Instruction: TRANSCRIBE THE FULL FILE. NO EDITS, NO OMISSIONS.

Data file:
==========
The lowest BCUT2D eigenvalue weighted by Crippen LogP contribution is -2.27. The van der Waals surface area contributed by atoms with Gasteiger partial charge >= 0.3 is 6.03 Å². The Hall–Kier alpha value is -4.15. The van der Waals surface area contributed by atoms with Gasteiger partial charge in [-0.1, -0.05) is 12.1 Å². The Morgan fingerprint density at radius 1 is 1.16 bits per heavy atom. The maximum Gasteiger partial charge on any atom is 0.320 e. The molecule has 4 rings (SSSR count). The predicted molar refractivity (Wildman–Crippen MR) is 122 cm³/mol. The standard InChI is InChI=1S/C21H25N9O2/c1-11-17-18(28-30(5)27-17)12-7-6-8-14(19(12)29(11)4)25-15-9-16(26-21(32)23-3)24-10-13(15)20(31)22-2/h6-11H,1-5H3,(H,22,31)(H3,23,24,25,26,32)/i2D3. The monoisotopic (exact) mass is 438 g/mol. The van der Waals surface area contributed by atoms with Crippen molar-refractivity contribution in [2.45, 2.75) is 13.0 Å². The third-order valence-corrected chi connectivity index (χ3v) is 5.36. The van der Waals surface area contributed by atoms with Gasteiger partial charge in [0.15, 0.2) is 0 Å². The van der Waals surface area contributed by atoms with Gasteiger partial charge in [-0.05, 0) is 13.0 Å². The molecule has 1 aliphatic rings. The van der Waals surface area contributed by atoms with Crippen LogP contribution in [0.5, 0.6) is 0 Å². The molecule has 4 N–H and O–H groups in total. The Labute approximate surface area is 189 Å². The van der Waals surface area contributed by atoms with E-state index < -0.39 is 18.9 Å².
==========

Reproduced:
The lowest BCUT2D eigenvalue weighted by Crippen LogP contribution is -2.27. The van der Waals surface area contributed by atoms with Gasteiger partial charge >= 0.3 is 6.03 Å². The Hall–Kier alpha value is -4.15. The van der Waals surface area contributed by atoms with Gasteiger partial charge in [-0.1, -0.05) is 12.1 Å². The Morgan fingerprint density at radius 1 is 1.16 bits per heavy atom. The maximum Gasteiger partial charge on any atom is 0.320 e. The molecule has 4 rings (SSSR count). The predicted molar refractivity (Wildman–Crippen MR) is 122 cm³/mol. The standard InChI is InChI=1S/C21H25N9O2/c1-11-17-18(28-30(5)27-17)12-7-6-8-14(19(12)29(11)4)25-15-9-16(26-21(32)23-3)24-10-13(15)20(31)22-2/h6-11H,1-5H3,(H,22,31)(H3,23,24,25,26,32)/i2D3. The monoisotopic (exact) mass is 438 g/mol. The van der Waals surface area contributed by atoms with Crippen molar-refractivity contribution in [2.45, 2.75) is 13.0 Å². The third-order valence-corrected chi connectivity index (χ3v) is 5.36. The van der Waals surface area contributed by atoms with Gasteiger partial charge in [0.15, 0.2) is 0 Å². The van der Waals surface area contributed by atoms with Gasteiger partial charge in [-0.05, 0) is 13.0 Å². The molecule has 1 aliphatic rings. The van der Waals surface area contributed by atoms with Crippen LogP contribution in [0.5, 0.6) is 0 Å². The molecule has 4 N–H and O–H groups in total. The Labute approximate surface area is 189 Å². The van der Waals surface area contributed by atoms with E-state index < -0.39 is 18.9 Å².